3. Insulate the hatch door.

Blanket insulation is the easiest material for this task. Cut two layers of blanket insulation to form a thick pad. Staple the pad to the hatch edges to keep it in place. Also, affix weather stripping around the hatch door for a tight seal.

4. Set up the blower (for loose-fill insulation only).

When you’re installing loose-fill insulation, work with a partner. Place the blower machine outside, close to an attic window or vent access, and snake the attached hose into the attic. Wrap hose couplers with duct tape after attaching to avoid couplers vibrating loose during the process. 

Your assistant will crumble the loose insulation into the hopper while you control the hose inside the attic. This method helps avoid blockages in the hose. Before you start work, create a barrier around the hatch so the material can’t escape as you work. Also, mark several trusses at the desired fill level for easier visibility as you work.

PRO TIP

The machine is too loud to allow communication between partners. So have another means of communication available, like phones or walkie talkies.

5. Start along the wall furthest from the door or hatch.

No matter what type of insulation you use, work your way backward to avoid trapping yourself in a corner. When you’re using blanket insulation, measure and cut pieces, and then layer them between the joists. Keep going until you have layered the insulation deep enough to cover the tops of the joists. If you’re using loose-fill insulation, push the hose out toward the eaves and fill those areas first.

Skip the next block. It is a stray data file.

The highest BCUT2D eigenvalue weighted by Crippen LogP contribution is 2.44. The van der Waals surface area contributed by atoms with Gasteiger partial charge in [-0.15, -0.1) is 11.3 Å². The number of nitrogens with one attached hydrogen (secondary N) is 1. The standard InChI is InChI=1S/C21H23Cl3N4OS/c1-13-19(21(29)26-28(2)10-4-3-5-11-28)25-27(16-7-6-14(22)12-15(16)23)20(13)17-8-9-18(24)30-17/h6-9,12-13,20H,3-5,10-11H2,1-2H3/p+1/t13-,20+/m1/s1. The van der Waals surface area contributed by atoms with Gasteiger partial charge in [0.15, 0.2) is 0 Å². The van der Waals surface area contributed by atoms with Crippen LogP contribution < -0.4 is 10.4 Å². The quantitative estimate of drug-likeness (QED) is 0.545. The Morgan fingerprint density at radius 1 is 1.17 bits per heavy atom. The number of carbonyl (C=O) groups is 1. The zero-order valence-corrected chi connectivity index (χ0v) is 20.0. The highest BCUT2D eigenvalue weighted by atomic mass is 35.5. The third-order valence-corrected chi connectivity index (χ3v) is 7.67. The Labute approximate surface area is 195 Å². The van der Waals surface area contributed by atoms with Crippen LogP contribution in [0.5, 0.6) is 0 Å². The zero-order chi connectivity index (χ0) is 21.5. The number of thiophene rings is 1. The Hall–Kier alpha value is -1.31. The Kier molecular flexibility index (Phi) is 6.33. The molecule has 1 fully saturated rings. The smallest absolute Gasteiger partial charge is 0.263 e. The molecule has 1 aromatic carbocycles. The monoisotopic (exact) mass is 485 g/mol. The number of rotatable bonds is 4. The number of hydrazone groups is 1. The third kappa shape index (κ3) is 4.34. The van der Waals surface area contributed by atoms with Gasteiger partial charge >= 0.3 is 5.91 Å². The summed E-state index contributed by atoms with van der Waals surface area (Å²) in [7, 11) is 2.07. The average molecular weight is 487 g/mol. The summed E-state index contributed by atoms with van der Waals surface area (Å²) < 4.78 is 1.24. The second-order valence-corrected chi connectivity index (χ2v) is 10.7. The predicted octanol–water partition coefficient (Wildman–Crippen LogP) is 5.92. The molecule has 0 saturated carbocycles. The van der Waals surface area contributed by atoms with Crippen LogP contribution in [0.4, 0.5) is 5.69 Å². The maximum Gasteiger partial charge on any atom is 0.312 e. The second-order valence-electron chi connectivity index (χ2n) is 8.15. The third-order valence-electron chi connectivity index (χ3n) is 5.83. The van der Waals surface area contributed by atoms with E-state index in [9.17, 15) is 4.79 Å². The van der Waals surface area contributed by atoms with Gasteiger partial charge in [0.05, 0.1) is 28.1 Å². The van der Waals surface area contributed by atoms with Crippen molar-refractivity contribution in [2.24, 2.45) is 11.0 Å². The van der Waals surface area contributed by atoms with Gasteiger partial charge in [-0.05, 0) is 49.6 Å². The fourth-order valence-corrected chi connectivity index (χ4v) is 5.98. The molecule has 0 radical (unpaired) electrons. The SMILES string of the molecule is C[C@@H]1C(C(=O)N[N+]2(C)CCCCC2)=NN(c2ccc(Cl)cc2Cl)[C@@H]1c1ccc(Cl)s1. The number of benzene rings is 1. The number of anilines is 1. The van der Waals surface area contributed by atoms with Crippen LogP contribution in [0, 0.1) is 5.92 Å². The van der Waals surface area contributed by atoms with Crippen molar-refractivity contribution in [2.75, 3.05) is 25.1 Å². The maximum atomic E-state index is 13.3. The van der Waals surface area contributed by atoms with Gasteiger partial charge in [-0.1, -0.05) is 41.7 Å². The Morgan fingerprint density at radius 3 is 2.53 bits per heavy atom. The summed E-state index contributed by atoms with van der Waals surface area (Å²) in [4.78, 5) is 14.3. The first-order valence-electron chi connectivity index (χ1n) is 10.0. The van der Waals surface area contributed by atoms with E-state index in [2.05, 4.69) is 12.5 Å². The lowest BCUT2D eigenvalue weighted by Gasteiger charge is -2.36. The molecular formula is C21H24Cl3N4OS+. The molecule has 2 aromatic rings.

Also, fill tight spots early to avoid leaving gaps. To do so, cut blanket insulation to fit securely into the spaces. But be careful; cramming the material into tight corners can cause air pockets to form. When you’re using loose-fill insulation, attach a length of PVC pipe to the end of the hose with duct tape to get into those hard-to-reach areas.

6. Use all of your insulation.

Even if it looks like you’ve reached your desired level, continue to apply insulation until you’ve reached your target R-value. Insulation compresses as it settles.

Ensure your blanket insulation covers the tops of all of the ceiling joists to stop heat from escaping and to provide the depth necessary to make up for settling over time. Never top lightweight insulation with heavier material (like cotton over fiberglass) because the lower layer will become compressed. Edges that meet should be fitted snugly together, but not tight enough to compress or bunch up the insulation.

Blow in loose-fill insulation evenly until you reach your measurement lines. Continue adding insulation past the guidelines until you’ve used the number of bags required to reach the calculated R-value. You might need to use a rake to help level loose-fill insulation.

Additional Tips for How to Insulate an Attic